Though rational choice, with its typical value assumption (Hechter, 1994) of wealth optimization, makes most headway in affluent societies like the U.S., one wonders whether the theory will make sense in a modern society characterized by material abundance and, consequently, by post-materialistic tendencies (Abramson and Inglehart, 1995) reducing the import of this assumption. At this juncture, Menger et al. and J. M. Keynes meet. Keynes (1972:325-6) restates Menger’s expectation by predicting that the economic problem will be solved in a foreseeable future, and hence the economic approach to human behavior become theoretically and practically irrelevant.
In the Austrian framework, the analysis of economic phenomena presupposes sociology seen as a complete theory of society or of the fundamental types of social activity (Wieser, 1967:152-3). A necessary preliminary to an understanding of the economic process is the explanation of social phenomena. As an “inquiry into the social relations of the economy” (Wieser, 1967:151-3), economic sociology supplies such an explanation. In economic sociology thus understood, economic value or price would be the most promising subject. For value, including market price, is seen as the outcome of socio-economic “intercourse” (Wieser, 1967:153) that expresses certain underlying motives and evaluations, including marginal utilities. Such value of economic goods—divided into lower- and higher-order ones (products and production factors)--is not to be confused with the values held by actors (including scientists and policy-makers). Yet, contemporary (rational choice) economists usually conflate the value of economic goods with social values, in accordance with the dictum that an economist knows the price of everything, and the (non-monetary) value of nothing.
Further, by virtue of its focus on economic value, including its sociological variables, economics is considered what Wieser (1967:153) calls an advance guard of sociology. In this view, economics is only one phase of sociology as the “main body” of the science and theory of society, though the former is more developed and gives more than receives from the latter. The link of sociology and economics is logically established by social economics or/and economic sociology as an analysis of the “sociological problems of economic theory” (Wieser, 1967:152-3). In sum, economics and sociology have the same logical character, because the first is the “most elaborated branch” of the second as a more comprehensive science (also called praxeology) with broader scope (Mises, 1960: 68-9).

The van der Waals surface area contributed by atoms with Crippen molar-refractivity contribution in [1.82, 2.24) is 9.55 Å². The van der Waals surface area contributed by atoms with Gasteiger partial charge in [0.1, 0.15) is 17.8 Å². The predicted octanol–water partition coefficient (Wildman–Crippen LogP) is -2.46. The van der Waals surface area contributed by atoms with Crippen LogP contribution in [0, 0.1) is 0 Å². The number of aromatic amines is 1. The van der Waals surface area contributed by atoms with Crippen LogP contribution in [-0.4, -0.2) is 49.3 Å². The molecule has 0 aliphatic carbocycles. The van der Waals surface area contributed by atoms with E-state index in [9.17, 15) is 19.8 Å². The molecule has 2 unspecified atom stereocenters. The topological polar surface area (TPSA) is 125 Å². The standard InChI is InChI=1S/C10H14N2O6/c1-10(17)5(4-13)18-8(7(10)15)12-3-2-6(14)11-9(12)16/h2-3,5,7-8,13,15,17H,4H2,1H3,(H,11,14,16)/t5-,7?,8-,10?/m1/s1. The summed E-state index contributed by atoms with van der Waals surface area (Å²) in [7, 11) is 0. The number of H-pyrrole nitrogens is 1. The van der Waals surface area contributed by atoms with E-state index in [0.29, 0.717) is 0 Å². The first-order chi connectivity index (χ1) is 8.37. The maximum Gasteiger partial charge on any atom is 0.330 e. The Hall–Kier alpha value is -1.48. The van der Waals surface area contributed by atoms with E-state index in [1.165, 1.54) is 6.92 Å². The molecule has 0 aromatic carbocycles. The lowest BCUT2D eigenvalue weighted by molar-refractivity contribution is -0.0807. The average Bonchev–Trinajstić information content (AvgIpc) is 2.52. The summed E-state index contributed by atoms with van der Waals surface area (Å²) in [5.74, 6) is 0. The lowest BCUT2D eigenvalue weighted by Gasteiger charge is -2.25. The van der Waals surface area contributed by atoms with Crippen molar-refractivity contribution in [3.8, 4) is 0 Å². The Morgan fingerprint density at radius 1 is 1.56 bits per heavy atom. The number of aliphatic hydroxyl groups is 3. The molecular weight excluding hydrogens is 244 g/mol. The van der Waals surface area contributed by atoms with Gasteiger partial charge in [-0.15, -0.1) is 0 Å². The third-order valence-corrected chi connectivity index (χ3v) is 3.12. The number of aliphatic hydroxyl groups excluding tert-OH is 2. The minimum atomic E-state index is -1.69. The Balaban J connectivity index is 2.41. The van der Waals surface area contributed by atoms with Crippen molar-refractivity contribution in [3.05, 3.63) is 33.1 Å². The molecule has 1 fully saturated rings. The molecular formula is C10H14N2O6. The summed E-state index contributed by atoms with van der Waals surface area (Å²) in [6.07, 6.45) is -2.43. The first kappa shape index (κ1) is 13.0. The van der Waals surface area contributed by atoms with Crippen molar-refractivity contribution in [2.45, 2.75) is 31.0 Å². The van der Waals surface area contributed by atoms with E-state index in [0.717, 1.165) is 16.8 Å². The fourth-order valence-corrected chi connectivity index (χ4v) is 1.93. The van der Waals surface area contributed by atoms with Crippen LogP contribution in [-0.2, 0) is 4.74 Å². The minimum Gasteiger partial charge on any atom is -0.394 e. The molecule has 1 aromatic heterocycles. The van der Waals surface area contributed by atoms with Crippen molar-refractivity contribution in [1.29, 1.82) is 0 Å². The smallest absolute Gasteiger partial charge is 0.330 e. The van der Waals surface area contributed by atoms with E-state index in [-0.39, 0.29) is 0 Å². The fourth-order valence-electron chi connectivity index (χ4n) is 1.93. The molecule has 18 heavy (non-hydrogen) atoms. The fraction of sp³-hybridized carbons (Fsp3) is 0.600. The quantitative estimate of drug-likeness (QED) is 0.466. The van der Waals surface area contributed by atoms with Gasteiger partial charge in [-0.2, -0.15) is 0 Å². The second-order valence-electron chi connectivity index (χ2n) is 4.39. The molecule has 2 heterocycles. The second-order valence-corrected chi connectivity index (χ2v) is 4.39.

Parenthetically, the aforesaid of the Austrian school applies . fortiori to Weber, a historical economist-turned sociologist, both influenced by its early members such as Menger and influencing its later ones, especially Mises and Hayek. Notably, Weber (1949:64-66) includes economic theory in social economics as an overarching discipline that also incorporates economic sociology (as well as economic history). In this connection, Weber (1968:63-8) defines economic sociology as a “sociological theory of economic action”, i.e. an inquiry into the “sociological categories of economic action” or “sociological relationships in the economic sphere”. Generally, since the early 1900s the Historical economic school “has broadened out, particularly in Germany, under such leaders as Max Weber and Weber Sombart into what is often called sociological economics, a position also well presented in France” (Knight, 1958:18-19), viz. Durkheim-inspired sociologie economique. In retrospect, Weber’s views probably affected the view of such Austrian economists as Schumpeter, Wieser and Mises that pure economics or catallactics as a theory of the market is a branch of sociology in the sense of general social science.